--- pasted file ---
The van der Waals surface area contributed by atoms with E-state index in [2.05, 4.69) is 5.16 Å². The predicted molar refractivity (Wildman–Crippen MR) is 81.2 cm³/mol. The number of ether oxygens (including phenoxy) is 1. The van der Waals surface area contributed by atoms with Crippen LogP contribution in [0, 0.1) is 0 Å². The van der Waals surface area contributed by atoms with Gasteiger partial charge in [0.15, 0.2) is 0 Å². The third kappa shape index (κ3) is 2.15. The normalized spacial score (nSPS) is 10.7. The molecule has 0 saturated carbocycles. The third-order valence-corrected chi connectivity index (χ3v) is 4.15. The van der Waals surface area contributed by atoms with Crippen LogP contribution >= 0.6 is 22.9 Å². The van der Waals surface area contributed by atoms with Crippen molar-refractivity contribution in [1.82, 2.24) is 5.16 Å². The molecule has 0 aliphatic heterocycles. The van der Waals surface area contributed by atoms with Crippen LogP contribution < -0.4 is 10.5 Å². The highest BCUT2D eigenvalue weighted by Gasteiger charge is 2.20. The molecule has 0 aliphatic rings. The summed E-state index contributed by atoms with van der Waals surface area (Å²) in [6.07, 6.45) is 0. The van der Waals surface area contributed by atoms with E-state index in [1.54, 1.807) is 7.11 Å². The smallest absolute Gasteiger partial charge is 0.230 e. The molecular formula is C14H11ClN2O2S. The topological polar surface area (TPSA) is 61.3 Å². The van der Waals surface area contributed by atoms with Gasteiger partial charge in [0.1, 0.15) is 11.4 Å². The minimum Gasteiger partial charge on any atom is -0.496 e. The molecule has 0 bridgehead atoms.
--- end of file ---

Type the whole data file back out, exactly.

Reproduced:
The van der Waals surface area contributed by atoms with E-state index in [2.05, 4.69) is 5.16 Å². The predicted molar refractivity (Wildman–Crippen MR) is 81.2 cm³/mol. The number of ether oxygens (including phenoxy) is 1. The van der Waals surface area contributed by atoms with Crippen LogP contribution in [0, 0.1) is 0 Å². The van der Waals surface area contributed by atoms with Gasteiger partial charge in [0.15, 0.2) is 0 Å². The third kappa shape index (κ3) is 2.15. The normalized spacial score (nSPS) is 10.7. The molecule has 0 saturated carbocycles. The third-order valence-corrected chi connectivity index (χ3v) is 4.15. The van der Waals surface area contributed by atoms with Crippen LogP contribution >= 0.6 is 22.9 Å². The van der Waals surface area contributed by atoms with Crippen molar-refractivity contribution in [1.82, 2.24) is 5.16 Å². The molecule has 0 aliphatic heterocycles. The van der Waals surface area contributed by atoms with Crippen LogP contribution < -0.4 is 10.5 Å². The highest BCUT2D eigenvalue weighted by Gasteiger charge is 2.20. The molecule has 0 aliphatic rings. The summed E-state index contributed by atoms with van der Waals surface area (Å²) in [6.07, 6.45) is 0. The van der Waals surface area contributed by atoms with E-state index in [1.54, 1.807) is 7.11 Å². The smallest absolute Gasteiger partial charge is 0.230 e. The molecular formula is C14H11ClN2O2S. The topological polar surface area (TPSA) is 61.3 Å². The van der Waals surface area contributed by atoms with Gasteiger partial charge in [0.1, 0.15) is 11.4 Å². The minimum Gasteiger partial charge on any atom is -0.496 e. The molecule has 0 bridgehead atoms.